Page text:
However, the population of the district is more than 70 percent Latino and includes Miami’s politically potent Cuban community. Salazar is a Cuban-American born in Miami; Shalala, of Lebanese descent, was born in Ohio and moved to Miami in 2001.
In the 16th District centered on the southern side of Tampa Bay, Republican U.S. Rep. Vern Buchanan of Sarasota is seeking a seventh term in a district Trump carried by 11 points. He will face Democrat David Shapiro, a Sarasota lawyer who easily won his party’s nomination.
Shapiro has raised more than $1.3 million for the race to try to make it competitive, according to Federal Elections Commission campaign finance reports. However, Buchanan has raised $2.2 million.
In the 18th District along the Treasure Coast and northern Palm Beach County, the Democratic nominee will be Laura Baer, an attorney from Palm Beach Gardens who served as a senior adviser to secretaries of state Hillary Clinton and John Kerry. She will now take on Republican U.S. Rep. Brian Mast from Palm City in a swing district that switched parties in 2012 and 2016.
Curbelo been a rare critic of Trump within the House Republican Caucus as he tries to hang on in a district Hillary Clinton won by 16 points.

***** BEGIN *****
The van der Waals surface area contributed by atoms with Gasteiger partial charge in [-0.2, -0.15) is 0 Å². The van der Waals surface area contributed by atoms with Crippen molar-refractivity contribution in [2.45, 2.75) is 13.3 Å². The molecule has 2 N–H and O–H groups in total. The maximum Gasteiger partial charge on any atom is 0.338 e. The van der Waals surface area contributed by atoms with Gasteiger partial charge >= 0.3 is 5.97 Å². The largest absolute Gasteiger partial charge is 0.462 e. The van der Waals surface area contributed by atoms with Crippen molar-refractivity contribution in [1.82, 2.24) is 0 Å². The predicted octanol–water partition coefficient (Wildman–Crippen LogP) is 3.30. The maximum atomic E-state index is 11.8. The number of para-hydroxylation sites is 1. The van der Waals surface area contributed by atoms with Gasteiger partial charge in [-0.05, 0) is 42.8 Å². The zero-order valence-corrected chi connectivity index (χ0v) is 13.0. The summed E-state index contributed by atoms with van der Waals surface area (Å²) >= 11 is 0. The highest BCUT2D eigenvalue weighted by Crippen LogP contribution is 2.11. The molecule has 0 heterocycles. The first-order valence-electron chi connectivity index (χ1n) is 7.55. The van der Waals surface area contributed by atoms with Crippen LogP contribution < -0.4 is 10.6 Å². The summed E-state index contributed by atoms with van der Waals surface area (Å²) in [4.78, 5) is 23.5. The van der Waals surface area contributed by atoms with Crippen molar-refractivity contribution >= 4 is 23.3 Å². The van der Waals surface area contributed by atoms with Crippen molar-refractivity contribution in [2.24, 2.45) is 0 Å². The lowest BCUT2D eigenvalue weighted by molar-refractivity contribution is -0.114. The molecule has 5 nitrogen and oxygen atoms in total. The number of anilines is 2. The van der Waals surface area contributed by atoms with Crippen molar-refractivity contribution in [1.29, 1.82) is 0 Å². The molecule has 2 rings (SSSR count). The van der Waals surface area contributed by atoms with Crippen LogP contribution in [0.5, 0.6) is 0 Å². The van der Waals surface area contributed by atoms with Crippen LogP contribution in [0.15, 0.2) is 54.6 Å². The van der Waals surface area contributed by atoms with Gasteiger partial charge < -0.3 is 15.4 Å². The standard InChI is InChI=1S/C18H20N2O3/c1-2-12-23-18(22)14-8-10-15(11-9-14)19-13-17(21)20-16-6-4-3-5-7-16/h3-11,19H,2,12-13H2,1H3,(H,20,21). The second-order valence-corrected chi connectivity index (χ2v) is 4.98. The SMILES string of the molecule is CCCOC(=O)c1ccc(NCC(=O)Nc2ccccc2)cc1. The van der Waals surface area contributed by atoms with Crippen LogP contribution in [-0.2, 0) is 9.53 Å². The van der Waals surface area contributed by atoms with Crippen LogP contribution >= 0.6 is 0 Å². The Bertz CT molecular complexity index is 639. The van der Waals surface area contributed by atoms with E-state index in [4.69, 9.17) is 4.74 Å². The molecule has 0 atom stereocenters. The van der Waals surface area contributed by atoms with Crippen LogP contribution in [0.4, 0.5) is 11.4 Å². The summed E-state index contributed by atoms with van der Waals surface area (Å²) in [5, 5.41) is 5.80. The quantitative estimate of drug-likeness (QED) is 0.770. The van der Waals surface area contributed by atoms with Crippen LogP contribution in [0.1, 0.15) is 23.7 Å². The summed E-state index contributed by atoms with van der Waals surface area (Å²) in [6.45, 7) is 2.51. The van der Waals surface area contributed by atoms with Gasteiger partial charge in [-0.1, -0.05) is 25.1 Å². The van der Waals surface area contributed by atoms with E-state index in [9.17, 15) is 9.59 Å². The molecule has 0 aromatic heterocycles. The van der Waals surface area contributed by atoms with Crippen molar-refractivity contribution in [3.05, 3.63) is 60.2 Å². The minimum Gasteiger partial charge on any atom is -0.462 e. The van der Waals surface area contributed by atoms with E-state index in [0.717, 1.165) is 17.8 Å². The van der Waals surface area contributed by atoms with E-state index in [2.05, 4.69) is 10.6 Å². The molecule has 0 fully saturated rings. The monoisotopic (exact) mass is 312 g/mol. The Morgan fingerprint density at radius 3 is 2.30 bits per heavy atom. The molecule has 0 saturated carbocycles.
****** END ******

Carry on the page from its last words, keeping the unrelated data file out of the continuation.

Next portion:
Republicans also picked nominees for three open GOP-held seats that they will be favored to retain in November.
In the 6th District in metro Jacksonville, which DeSantis gave up to run for governor, Republicans chose Mike Waltz, an aide to former Vice President Dick Cheney. In November, he will face Democrat Nancy Soderberg, a former Bill Clinton aide who served as deputy U.N. ambassador.
In Southwest Florida’s 15th District, where Republican U.S. Rep. Dennis Ross retired, State Rep. Ross Spano won the Republican nomination and will now face Democrat Kristen Carlson, former general counsel for the Florida Department of Citrus.
Mason-Dixon poll shows DeSantis up by double digits in GOP contest; Graham leads by 9 points among Democrats
♦By Rich Shumate, ChickenFriedPolitics.com